Art of Accounting: Testifying Before Congress
IMGCAP(1)]I testified two times before the House Ways and Means Committee, in June 1980 and June 1985.
Each time I was given five minutes to present my views. The first time I was shaking at least four of the five minutes. This was in the Capitol and here I was testifying about what they should do.
In 1980 I gave seven specific suggestions that have all since been enacted in some form. In 1985 I presented 35 specifics why a proposed law was not fair or equitable and would cause more problems than it might eliminate. None of my recommendations was adopted and all 35 bad provisions, as well as many others, were included in the law that passed in September 1986.
The theme of my 1980 testimony was that there was no such thing as a tax cut, but only a smaller increase (because of the way the tax brackets were constructed). This was picked up by Ronald Reagan in his campaign. He continued this theme a year later when he was president and pushed for his tax cuts to be enacted. That got me on the TV news program, “Live at Five,” in New York in 1980 and then a couple dozen more times in 1981 to explain the proposed tax legislation.
How I got to testify was pretty easy. I developed a “platform” and stated that I was representing the views of more than 1,000 clients. I applied directly to the House Ways and Means Committee. I did not go through my congressional representatives or anyone else. Each time I heard nothing until a few days beforehand giving me a date and time to appear.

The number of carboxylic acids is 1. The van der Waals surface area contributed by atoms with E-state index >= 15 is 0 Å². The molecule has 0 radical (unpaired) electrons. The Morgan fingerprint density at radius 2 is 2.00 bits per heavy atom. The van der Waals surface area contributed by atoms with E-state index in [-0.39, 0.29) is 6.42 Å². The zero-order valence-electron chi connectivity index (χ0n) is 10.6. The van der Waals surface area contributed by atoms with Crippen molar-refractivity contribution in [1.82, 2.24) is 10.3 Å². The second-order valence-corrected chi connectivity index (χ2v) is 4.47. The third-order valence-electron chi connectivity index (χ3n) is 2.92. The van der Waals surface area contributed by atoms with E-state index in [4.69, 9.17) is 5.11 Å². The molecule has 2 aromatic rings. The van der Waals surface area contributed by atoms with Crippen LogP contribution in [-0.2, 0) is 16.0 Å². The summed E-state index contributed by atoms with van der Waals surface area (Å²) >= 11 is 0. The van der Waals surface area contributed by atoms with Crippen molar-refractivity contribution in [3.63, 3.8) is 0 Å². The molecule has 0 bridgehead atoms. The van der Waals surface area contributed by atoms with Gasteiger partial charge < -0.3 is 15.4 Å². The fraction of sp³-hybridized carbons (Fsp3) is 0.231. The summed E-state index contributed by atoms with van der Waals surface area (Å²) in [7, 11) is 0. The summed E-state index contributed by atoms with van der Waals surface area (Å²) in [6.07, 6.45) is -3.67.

I was given a five-minute slot, but there were many other people waiting to testify, including some colleagues and leaders of our professional organizations, whom I got to meet on an equal footing.
The experience was awesome. It provided an invaluable understanding of the legislative process through being there, preparing and developing a somewhat unique premise. My testimony brought attention and “bragging rights.” I still mention it in my bios for speeches I give.
If I could do it, anyone could. You just need to make the effort. I am not sure how the process works today, but if you want to consider doing it, reach out to me for any assistance I can provide.
Edward Mendlowitz, CPA, is partner emeritus at WithumSmith+Brown, PC, CPAs. He is the author of 24 books, including “How to Review Tax Returns,” co-written with Andrew D. Mendlowitz published by www.CPATrendlines.com and “Managing Your Tax Season, Third Edition” published by the AICPA. Ed also writes a twice-a-week blog addressing issues that clients have at www.partners-network.com. Art of Accounting is a continuing series where Ed shares autobiographical experiences with tips that he hopes can be adopted by his colleagues. Ed welcomes practice management questions and can be reached at (732) 964-9329 or email@example.com.